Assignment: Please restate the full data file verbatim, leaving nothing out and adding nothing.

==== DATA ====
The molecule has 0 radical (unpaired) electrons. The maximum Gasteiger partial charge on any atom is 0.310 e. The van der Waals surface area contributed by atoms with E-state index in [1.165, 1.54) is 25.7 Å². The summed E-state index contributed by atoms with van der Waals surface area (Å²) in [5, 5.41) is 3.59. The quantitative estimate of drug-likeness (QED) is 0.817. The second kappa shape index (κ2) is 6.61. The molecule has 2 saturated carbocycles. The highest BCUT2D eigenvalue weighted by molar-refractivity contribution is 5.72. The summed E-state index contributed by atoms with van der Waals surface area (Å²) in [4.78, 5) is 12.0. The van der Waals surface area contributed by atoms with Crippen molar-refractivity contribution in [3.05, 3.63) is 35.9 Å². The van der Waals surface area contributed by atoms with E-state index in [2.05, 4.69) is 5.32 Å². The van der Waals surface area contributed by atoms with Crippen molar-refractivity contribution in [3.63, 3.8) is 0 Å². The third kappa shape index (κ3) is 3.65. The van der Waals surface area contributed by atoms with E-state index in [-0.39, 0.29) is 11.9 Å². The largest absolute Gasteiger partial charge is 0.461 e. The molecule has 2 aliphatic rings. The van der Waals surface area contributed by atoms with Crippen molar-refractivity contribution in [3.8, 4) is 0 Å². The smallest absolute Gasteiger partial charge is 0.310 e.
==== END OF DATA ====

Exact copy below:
The molecule has 0 radical (unpaired) electrons. The maximum Gasteiger partial charge on any atom is 0.310 e. The van der Waals surface area contributed by atoms with E-state index in [1.165, 1.54) is 25.7 Å². The summed E-state index contributed by atoms with van der Waals surface area (Å²) in [5, 5.41) is 3.59. The quantitative estimate of drug-likeness (QED) is 0.817. The second kappa shape index (κ2) is 6.61. The molecule has 2 saturated carbocycles. The highest BCUT2D eigenvalue weighted by molar-refractivity contribution is 5.72. The summed E-state index contributed by atoms with van der Waals surface area (Å²) in [4.78, 5) is 12.0. The van der Waals surface area contributed by atoms with Crippen molar-refractivity contribution in [3.05, 3.63) is 35.9 Å². The van der Waals surface area contributed by atoms with E-state index in [2.05, 4.69) is 5.32 Å². The van der Waals surface area contributed by atoms with Crippen molar-refractivity contribution in [3.63, 3.8) is 0 Å². The third kappa shape index (κ3) is 3.65. The van der Waals surface area contributed by atoms with E-state index in [-0.39, 0.29) is 11.9 Å². The largest absolute Gasteiger partial charge is 0.461 e. The molecule has 2 aliphatic rings. The van der Waals surface area contributed by atoms with Crippen molar-refractivity contribution in [3.8, 4) is 0 Å². The smallest absolute Gasteiger partial charge is 0.310 e.